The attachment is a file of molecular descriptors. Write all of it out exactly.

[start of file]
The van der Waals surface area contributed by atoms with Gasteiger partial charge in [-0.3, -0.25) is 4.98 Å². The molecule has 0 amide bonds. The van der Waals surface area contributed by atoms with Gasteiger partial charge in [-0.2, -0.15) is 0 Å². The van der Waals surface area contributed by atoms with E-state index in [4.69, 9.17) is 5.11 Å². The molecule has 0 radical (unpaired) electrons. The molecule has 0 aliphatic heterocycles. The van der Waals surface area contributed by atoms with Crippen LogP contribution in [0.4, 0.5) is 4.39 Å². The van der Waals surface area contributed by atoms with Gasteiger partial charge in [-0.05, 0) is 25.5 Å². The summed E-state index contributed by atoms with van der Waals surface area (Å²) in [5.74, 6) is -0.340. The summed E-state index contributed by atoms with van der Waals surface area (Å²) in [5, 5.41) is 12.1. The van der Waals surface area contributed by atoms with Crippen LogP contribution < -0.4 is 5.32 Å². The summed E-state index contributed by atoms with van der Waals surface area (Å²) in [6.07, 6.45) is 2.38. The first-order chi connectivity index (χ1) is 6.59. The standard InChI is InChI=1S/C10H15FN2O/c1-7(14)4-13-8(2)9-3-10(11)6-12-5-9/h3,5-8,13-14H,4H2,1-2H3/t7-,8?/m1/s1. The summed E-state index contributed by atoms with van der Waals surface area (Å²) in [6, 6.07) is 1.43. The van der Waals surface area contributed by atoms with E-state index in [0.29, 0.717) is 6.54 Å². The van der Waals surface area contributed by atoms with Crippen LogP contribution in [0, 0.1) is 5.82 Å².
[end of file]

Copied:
The van der Waals surface area contributed by atoms with Gasteiger partial charge in [-0.3, -0.25) is 4.98 Å². The molecule has 0 amide bonds. The van der Waals surface area contributed by atoms with Gasteiger partial charge in [-0.2, -0.15) is 0 Å². The van der Waals surface area contributed by atoms with E-state index in [4.69, 9.17) is 5.11 Å². The molecule has 0 radical (unpaired) electrons. The molecule has 0 aliphatic heterocycles. The van der Waals surface area contributed by atoms with Crippen LogP contribution in [0.4, 0.5) is 4.39 Å². The van der Waals surface area contributed by atoms with Gasteiger partial charge in [-0.05, 0) is 25.5 Å². The summed E-state index contributed by atoms with van der Waals surface area (Å²) in [5.74, 6) is -0.340. The summed E-state index contributed by atoms with van der Waals surface area (Å²) in [5, 5.41) is 12.1. The van der Waals surface area contributed by atoms with Crippen LogP contribution < -0.4 is 5.32 Å². The summed E-state index contributed by atoms with van der Waals surface area (Å²) in [6.07, 6.45) is 2.38. The first-order chi connectivity index (χ1) is 6.59. The standard InChI is InChI=1S/C10H15FN2O/c1-7(14)4-13-8(2)9-3-10(11)6-12-5-9/h3,5-8,13-14H,4H2,1-2H3/t7-,8?/m1/s1. The summed E-state index contributed by atoms with van der Waals surface area (Å²) in [6, 6.07) is 1.43. The van der Waals surface area contributed by atoms with E-state index in [0.29, 0.717) is 6.54 Å². The van der Waals surface area contributed by atoms with Crippen LogP contribution in [0, 0.1) is 5.82 Å².